Staples: Katz Group and city council must avoid miserable failure on arena

 

But a combination of user fees and a booming downtown can solve the problem

 
 
 
 
An artist’s conception of Edmonton’s proposed downtown arena. If you factor in the consumer price index, the controversial $485-million estimated cost of a new arena is actually $450 million in 2007 dollars.
 

An artist’s conception of Edmonton’s proposed downtown arena. If you factor in the consumer price index, the controversial $485-million estimated cost of a new arena is actually $450 million in 2007 dollars.

More on This Story

 

EDMONTON - The Katz Group and Edmonton city council will fail miserably if they can’t come up with a deal to build a new downtown arena.

But there’s still hope. To get the deal right, both sides in the failing negotiation must simply do what they are supposed to do.

The politicians need to live up to their lofty rhetoric about the need to stop building cheap and ugly in Edmonton. Better not to build at all than to build another eyesore arena.

For example, I doubt a downtown booster like Coun. Ben Henderson would like it if the new arena’s loading docks were plunked on the north side of the building. Loading docks are so ugly they are sometimes referred to by architects as the “anus” of a building. If the arena’s loading docks faced 105th Avenue, that would be like mooning the neighbourhood north of the arena.

That’s not going to happen, though, because the Katz Group purchased more land to open up more space on the arena’s east side, where the docks will now go. The docks will also be shrouded from public view by the arena’s commercial area.

It’s an excellent move, but such improvements to the design cost many millions.

It was a good sign, then, on Wednesday when Mayor Stephen Mandel made it clear he would support $25 million more going into the arena so that it can be built right, at a new cost of $475 million. The Katz Group would pay half of the increase, Mandel said, basing his comment on the Katz Group’s letter to council, where they have offered to pay a “fair portion” of costs over $450 million.

It’s right that the Katz Group is offering to pay more. On this project, they need to do what entrepreneurs do, which is to take a calculated risk, then work their butts off to make the project go so they might make oodles of cash down the road.

Much less encouraging is what I’ve learned about a recent Katz Group demand in negotiations, that for the term of the 35-year lease the city pay $6 million per year toward the operating and maintenance costs of the arena.

The ask is far too high, though it’s understandable that the Katz Group is anxious. Oilers owner Daryl Katz will be paying many millions more each year in the new arena compared to his current deal at Rexall Place.

The Katz Group will not pay $1 per year in rent, as it does now, but will pay roughly $5.5 million per year toward the mortgage. It won’t pocket $4.5 million a year in ticket tax, as it does now, but will instead see roughly $7 million per year go to the mortgage. It will not pay $1.2 million for operations, as it does now, but will pay more than $10 million per year in operating and maintenance.

That’s a huge bill, but there’s a reasonable solution at hand on the outstanding funding issues, one that has been kicked around in arena discussions.

Step one is for the ticket tax to pay for much of the extra costs to build this arena right.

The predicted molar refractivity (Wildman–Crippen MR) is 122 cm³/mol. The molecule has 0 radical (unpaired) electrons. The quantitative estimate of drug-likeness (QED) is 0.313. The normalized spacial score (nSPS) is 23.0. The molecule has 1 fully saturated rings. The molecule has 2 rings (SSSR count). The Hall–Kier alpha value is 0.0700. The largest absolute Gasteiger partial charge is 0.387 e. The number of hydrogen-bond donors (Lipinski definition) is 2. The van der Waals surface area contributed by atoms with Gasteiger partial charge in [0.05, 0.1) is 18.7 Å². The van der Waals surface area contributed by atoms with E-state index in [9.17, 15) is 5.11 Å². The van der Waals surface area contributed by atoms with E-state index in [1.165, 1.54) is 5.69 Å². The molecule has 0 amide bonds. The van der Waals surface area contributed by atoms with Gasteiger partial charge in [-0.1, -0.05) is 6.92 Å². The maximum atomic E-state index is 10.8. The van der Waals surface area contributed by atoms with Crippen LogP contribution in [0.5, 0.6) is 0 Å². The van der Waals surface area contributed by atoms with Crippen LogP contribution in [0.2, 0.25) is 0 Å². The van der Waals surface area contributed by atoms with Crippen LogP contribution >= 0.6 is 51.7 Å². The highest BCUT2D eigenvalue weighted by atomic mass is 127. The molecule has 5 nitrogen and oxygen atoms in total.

Now, the Katz Group is no friend of the ticket tax. If a $10 tax is charged on a $100 ticket, that’s $10 the Katz Group can’t charge and pocket itself. Increases in ticket tax eat into their profits.

But so be it. Users should pay much of the cost of the new arena.

Step two, though, would see new property taxes generated in the arena district eventually take over from most or all of the ticket tax.

These new taxes are going to be collected in a fund known as the Community Revitalization Levy (CRL).

City politicians are worried the arena district and our downtown might not boom, so they’ve only slated an extremely conservative $45 million from the CRL pot toward paying for the arena.

But what if the arena district does boom? What if the investment of the Katz Group and the city pays off and there’s more than a billion in new development around the arena?

At some point, it’s fair for these new property taxes to pay more for the arena, to take over from the ticket tax.

Yes, the Katz Group will benefit at that point, but this will only happen if it helps create an arena district that is truly thriving, greatly adding to our downtown life. It would be a decent bargain for Edmontonians.

dstaples@edmontonjournal.com

 
 
 
Font:
 
 
 
 
An artist’s conception of Edmonton’s proposed downtown arena. If you factor in the consumer price index, the controversial $485-million estimated cost of a new arena is actually $450 million in 2007 dollars.
 

An artist’s conception of Edmonton’s proposed downtown arena. If you factor in the consumer price index, the controversial $485-million estimated cost of a new arena is actually $450 million in 2007 dollars.

 
 
 
 
 
 
 
We encourage all readers to share their views on our articles and blog posts. We are committed to maintaining a lively but civil forum for discussion, so we ask you to avoid personal attacks, and please keep your comments relevant and respectful. If you encounter a comment that is abusive, click the "X" in the upper right corner of the comment box to report spam or abuse. We are using Facebook commenting. Visit our FAQ page for more information.
 
 
 
 
 
 
 
Your voice
Did the Oilers make the right move firing Eakins?
 
Yes, he was over his head.
No, the problem is much bigger.
Fire MacT. That is all.
Who the heck knows?